“Newsome was arrested last year during a sit-in at the North Carolina State Capitol where she spoke out against the state’s recent attack on voting rights,” the site says.
Her climb quickly inspired the hashtag #KeepItDown and #FreeBree, both of which were trending on Twitter within hours of her arrest. An Indiegogo campaign launched by supporters to raise money for Newsome’s legal fees raised more than $45,000 in four hours.
Her actions also caught the attention of several famous allies. The Rev. Jesse Jackson prasied Newsome on Twitter and filmmaker Michael Moore offered her financial support.
In a statement released to the media, Rev. Dr. William J. Barber, II, President of the NC NAACP, called Newsome a “non-violent messenger of the truth.”
“The flag is vulgar,” the statement said. “Its removal is not only a small step, but an important symbolic one. Its vulgarity and representation of the racist, immoral defense of all slavery and Jim Crow not only should come down but should have never been put up. ”
A mission statement at Ignite NC’s website says it is a nonprofit:
“Solutions to the problems facing North Carolina and our global community lie within our ability to work together for the common good and to build the leadership and power of young people to create lasting change,” the site said. “In order to create the kind of future we all deserve, we must understand our past, defend the gains made by those who came before us, and ignite and empower everyday people to lead efforts to build a fair and just future. When those most affected by injustice are the leaders who find and implement solutions, we will create a better world.”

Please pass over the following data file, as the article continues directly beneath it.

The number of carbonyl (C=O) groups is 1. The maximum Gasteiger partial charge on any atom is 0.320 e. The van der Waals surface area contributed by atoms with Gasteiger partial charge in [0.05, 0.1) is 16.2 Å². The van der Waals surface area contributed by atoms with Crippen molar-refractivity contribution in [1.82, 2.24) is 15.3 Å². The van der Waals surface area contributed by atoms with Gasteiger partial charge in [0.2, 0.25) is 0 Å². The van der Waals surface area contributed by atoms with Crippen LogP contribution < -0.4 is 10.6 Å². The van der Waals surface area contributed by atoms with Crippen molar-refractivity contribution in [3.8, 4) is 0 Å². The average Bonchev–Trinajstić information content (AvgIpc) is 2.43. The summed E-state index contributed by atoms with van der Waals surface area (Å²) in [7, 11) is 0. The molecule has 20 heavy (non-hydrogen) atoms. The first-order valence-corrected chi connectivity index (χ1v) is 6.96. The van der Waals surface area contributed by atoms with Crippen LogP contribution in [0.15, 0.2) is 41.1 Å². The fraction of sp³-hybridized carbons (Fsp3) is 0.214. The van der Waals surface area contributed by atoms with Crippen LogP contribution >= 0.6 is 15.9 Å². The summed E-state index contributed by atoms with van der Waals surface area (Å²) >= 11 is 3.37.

A spokesman for the Columbia Police Department said they did not have information about the flag’s removal.
“Someone just came in and said the flag was down,” a spokesman said about 6:52 a.m. Saturday.
Around 60 supporters of the flag held a rally several hours later in front of the Confederate monument on the Statehouse complex, chanting “Heritage not hate!” and demanding that state leaders hold a referendum on the flag’s future.
As they waved dozens of historical flags associated with the Confederacy, trucks and cars streamed by on Gervais Street and several honked in appreciation.
There were some heated moments under a searing sun early on, when an African American jogging by stopped to challenge the protesters.